These pictures are from the second day of the workshop, which ran for two days on Wednesday 11th and Thursday 12th, and where I began from scratch after a bit of a shit show the day before. I spent a good few hours doing basic exercises; straight lines, horizontal lines, practicing straight finishes and flicked finishes (it was only last week and now I can't even remember the proper terminology...)  I then began using some of the reference materials to just start painting words and get more comfortable using the brush to write letters. I discovered that find it much easier to do script or freehand rather than geometric/bold typefaces, using a rough pencil sketch as a guideline (as i did for 'Hubbs' below) or just beginning to paint straight (as i did on 'Luckies pay higher prices' and 'french'). I was really happy with a 'young' i did in grey at the end of the session on Thursday, but it dried stuck to a sheet of newsprint so it's more of a ghost! 

It was a real joy to get more *hands on* with typography, like I found with letterpress. It really gives you an understanding of the letterforms and how treatment (how you position and angle the brush, know when to push down and lift off) can make such a difference. It also taught me that, while it's necessary pay close attention to detail and focus, it's really important to be relaxed and to trust your instincts (also, to try to get a good line with one stroke - a shaking hand and increasingly thickening paint the first day working on bold letterforms meant that really didn't work the first day.) 

Now to get some paint and quills and start practicing again! 

Weaving II

Week 5 - a bit of a frustrating session; the grey circle from last week was uneven on one side - it needed a mix of counting passes and getting the shape right by eye whereas I was just doing it by eye and trying to hit the marks on the warp. This week I was supposed to start hatching, but instead I spent the time filling the top half of the circle with a bright orange, switching midway in a pass from one strand to a double strand to thicken it up and make it a bit quicker which made it go wonky, and then trying to straighten it all up. Got there in the end! But I felt like I was just filling in rather than learning anything new...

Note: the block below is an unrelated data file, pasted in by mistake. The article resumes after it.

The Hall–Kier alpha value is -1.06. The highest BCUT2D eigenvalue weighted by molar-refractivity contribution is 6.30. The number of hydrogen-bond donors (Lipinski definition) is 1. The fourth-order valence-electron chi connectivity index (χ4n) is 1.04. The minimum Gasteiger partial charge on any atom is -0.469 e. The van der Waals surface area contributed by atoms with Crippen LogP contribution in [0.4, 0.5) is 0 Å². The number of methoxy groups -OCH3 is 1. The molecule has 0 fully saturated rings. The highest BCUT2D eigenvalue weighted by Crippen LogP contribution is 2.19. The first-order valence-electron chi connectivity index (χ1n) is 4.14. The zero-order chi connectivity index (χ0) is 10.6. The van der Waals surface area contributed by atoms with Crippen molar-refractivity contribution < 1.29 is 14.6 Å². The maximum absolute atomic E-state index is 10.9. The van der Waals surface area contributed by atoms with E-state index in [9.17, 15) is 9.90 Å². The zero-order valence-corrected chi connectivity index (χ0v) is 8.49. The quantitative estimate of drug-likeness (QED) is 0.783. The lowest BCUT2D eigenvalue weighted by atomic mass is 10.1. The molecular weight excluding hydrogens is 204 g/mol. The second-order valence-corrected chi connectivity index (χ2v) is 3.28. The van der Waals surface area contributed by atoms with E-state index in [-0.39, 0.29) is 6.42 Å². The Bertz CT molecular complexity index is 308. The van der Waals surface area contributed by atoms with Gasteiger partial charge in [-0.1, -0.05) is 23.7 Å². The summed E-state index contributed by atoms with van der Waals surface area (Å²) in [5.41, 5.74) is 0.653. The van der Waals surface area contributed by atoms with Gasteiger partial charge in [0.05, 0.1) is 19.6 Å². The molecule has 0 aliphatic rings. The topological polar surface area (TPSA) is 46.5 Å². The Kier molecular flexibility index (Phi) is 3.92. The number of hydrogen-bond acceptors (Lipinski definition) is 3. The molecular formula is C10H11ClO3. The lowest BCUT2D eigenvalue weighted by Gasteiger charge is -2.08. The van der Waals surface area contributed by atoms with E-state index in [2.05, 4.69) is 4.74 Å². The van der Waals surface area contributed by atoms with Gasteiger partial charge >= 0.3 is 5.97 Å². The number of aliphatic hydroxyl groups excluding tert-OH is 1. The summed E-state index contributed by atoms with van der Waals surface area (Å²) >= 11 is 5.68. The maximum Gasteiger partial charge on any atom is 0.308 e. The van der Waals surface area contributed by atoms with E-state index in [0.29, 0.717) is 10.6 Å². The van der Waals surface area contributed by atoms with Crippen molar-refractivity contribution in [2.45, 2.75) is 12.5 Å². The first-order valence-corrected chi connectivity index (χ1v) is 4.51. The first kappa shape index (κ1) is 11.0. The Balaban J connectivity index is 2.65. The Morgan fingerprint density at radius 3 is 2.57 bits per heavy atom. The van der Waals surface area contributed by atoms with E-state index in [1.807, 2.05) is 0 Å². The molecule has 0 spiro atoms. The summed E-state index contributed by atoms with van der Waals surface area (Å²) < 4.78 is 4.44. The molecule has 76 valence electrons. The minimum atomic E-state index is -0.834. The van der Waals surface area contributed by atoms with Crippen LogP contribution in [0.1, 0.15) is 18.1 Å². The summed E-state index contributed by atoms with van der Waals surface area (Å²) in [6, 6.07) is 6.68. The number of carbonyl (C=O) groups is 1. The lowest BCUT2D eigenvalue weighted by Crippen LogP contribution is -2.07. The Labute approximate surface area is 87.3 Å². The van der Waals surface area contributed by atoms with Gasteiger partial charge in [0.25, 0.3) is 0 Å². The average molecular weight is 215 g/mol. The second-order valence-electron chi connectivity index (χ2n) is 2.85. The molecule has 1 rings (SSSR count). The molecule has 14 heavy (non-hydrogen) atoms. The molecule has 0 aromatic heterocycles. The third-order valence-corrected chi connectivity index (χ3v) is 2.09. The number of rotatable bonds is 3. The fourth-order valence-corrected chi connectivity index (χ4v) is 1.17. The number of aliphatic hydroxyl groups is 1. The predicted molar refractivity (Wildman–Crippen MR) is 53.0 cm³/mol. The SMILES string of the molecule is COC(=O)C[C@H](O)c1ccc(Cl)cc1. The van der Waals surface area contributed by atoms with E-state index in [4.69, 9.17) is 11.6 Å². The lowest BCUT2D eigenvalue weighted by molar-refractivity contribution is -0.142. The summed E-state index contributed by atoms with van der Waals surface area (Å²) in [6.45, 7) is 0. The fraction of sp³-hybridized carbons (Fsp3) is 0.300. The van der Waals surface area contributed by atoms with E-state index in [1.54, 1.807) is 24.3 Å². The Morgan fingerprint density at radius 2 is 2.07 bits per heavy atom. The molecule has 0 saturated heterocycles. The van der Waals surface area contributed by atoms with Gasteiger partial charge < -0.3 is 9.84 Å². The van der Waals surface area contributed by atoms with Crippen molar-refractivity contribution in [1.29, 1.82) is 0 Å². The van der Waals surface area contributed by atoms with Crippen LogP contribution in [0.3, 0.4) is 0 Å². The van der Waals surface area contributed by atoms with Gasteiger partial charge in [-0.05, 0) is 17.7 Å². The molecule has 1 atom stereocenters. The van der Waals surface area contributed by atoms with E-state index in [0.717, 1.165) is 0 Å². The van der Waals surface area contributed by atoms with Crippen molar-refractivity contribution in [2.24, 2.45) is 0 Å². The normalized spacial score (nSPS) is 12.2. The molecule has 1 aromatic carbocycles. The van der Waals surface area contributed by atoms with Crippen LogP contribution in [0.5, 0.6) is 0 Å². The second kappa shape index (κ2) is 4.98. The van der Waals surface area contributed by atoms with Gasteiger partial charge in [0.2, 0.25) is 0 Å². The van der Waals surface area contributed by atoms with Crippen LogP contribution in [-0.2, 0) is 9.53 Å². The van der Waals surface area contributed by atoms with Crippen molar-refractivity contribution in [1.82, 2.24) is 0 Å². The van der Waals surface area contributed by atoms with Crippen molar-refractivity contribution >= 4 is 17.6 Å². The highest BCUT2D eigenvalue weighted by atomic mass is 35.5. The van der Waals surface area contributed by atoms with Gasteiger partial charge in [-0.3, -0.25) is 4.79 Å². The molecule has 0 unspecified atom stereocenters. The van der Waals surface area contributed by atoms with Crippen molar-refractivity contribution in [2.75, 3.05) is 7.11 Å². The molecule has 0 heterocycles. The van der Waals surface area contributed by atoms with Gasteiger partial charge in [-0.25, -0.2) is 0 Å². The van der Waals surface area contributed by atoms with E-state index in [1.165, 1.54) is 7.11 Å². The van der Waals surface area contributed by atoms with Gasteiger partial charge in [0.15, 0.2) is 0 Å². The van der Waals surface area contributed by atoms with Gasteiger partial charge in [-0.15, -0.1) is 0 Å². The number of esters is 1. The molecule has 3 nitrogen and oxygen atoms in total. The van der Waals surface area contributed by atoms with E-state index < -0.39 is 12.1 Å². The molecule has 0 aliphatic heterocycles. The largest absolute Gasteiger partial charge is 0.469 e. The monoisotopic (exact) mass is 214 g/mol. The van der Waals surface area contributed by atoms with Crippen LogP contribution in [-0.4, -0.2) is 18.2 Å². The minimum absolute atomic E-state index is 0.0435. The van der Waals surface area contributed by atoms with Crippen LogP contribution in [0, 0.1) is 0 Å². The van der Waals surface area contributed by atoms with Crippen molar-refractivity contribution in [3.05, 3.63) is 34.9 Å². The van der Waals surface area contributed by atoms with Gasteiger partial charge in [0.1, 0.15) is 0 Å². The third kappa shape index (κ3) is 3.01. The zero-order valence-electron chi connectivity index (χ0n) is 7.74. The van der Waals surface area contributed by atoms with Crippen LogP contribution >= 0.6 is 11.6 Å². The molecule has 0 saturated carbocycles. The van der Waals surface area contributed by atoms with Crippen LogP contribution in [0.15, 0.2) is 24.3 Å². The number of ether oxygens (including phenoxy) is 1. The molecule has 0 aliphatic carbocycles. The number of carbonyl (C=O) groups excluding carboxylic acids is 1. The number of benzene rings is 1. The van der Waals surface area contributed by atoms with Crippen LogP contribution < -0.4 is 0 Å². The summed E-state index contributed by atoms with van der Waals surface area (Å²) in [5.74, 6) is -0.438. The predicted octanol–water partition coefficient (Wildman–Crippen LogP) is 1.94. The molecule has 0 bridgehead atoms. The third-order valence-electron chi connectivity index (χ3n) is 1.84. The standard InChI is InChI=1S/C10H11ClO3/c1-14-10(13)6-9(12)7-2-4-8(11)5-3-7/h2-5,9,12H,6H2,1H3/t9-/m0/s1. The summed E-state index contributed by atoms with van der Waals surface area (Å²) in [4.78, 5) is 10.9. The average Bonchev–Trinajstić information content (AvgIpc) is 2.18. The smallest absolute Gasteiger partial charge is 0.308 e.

Week 6 - a fresh start after half term! Finally started hatching, which is using two different coloured yarns to make a shape. I wasn't very happy with the circle I did previously so I wanted to do a circle again and make it better! A much smaller one this time, but I'm really pleased with how it came out - using double strands of both the blue and the turquoise to get an even finish. Again it's not completely round, but I thought it was a good start; learning lessons from last time and remembered to count as well as using the guides I drew on the warp. I weaved the green from the left and stopped at the mark, the began a pass in the blue from the right to "hit the green on the nose". 

I then started on spotting, again in two contrasting colours, doing a full pass in the background colour and half a pass in the foreground, spot colour. I used a light yellow as the background and a purple-y grey (similar to the big circle) for the spots. I took the image above at the end of the lesson; the hatching is on the right and the spotting is on the left. 

Week 7 - I continued with spotting to bring it up to level with the hatching, before starting on eccentric weaving. It's hard to break out from the geometric way of working that I've learnt for the past 6 weeks so my attempts at curved *eccentric* weaving didn't really work very well! 

I later found out that was mainly because I kept tying off the thread rather than continuing along; so for the pink I started on at the end of the lesson, I was tying it off when it came to the edge (so would have tied it off where I'd stopped) rather than continuing down all the way to the right. Will try again next week and make it go all swerved and curvy. Only 3 weeks left! Time for me to get my own frame and weaving materials now I think. Close up of the last two weeks work below; spotting, hatching and (not very) eccentric weaving. 

Next Best Thing at the Brighton Fringe Festival 2014

Here's a picture of my friend Jethro with one of the A3 posters at the Brighton Fringe last month!